That Bluetooth connection is solid, and I didn’t notice any perceptible lag between my keypresses and them registering in the app. To keep that stability, Roli opted to only allow you to listen via your device’s speakers or wired headphones. Better dig out that dongle that came with your mobile device, especially if you’re planning on playing in a noisy area.

lumi keys app dashboard
Image: KnowTechie

Intended to guide new musicians through getting used to a keyboard, the accompanying app has two main sections, Learn and Play. The app has two tiers, Lumi Essential (free), and Lumi Complete ($9.99 a month or $79 annually). Paying for Complete unlocks 600+ contemporary, copyrighted songs to play along with, 100+ classic and folk songs, 130+ interactive lessons, and 380 exercises. You also get more content every month, so it’s well worth the cost. Essential will get you going though, with 40 classic songs, 60+ lessons, and 72 exercises.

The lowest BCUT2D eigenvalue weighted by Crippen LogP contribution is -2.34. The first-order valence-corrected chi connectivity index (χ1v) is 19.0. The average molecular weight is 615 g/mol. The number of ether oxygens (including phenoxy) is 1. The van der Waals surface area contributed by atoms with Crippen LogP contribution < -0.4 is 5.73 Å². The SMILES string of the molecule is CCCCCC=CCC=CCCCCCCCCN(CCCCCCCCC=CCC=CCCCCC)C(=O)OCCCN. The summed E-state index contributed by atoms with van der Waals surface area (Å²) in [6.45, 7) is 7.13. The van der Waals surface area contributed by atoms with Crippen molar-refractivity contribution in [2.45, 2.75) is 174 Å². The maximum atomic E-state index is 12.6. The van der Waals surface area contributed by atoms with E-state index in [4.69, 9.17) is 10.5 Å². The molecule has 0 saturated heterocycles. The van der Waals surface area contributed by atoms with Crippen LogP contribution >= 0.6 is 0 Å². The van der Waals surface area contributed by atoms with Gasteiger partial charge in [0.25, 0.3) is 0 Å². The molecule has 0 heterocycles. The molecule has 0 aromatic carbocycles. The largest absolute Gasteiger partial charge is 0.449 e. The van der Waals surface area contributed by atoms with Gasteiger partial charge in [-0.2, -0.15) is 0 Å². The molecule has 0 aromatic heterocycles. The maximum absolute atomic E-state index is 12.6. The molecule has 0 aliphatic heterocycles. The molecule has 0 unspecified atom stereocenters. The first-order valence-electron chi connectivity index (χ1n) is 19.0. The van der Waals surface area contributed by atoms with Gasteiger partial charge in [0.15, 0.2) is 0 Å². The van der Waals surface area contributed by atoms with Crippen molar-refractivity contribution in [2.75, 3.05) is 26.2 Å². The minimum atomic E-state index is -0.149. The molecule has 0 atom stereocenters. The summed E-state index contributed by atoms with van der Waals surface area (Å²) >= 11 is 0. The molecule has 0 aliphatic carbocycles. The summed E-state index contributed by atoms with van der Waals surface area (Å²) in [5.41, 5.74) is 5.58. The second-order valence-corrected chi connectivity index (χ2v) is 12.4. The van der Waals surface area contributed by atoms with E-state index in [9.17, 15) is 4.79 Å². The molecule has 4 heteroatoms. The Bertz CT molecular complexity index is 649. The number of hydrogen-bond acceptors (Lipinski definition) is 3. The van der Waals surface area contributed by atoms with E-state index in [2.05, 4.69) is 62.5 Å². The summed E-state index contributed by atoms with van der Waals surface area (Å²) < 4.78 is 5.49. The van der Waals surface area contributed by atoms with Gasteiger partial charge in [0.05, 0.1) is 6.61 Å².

It’s worth noting that buying Lumi right now gets you a $50 voucher that converts to a full year of Complete, so you can dive right in to all of the content. You also get a Snapcase for protecting the keyboard when stored or transporting it, and free shipping.

lumi keys app showing cascade learning mode
Image: KnowTechie

Fans of rhythm-based games will immediately feel at home with Lumi’s first learning mode, Cascade. Notes drop down from the top of the screen, lighting up the corresponding key on the hardware keyboard, while the app gives you feedback on your timing. This works great, but I’d love if the app told me which of my fingers I’m supposed to use for each key, as that’s needed for progressing as a musician.

The lesson section of the app does cover fundamentals like fingering and hand positions, but I’d still like to see it on the Play sections, in lieu of having a physical tutor peeping over my shoulder.

So, did I actually learn anything?

lumi keyboard
Image: Joe Rice-Jones / KnowTechie

Like many, I took piano lessons in grade school, as well as playing clarinet in the school band. I can’t really remember any of what I learned, although the interactive feedback loop of Lumi is starting to create muscle memory again. It’s been more immediate this time around as well, as Lumi adds color into the equation, so C is red, D is orange, etc; giving my brain another point of reference for each key/note pairing.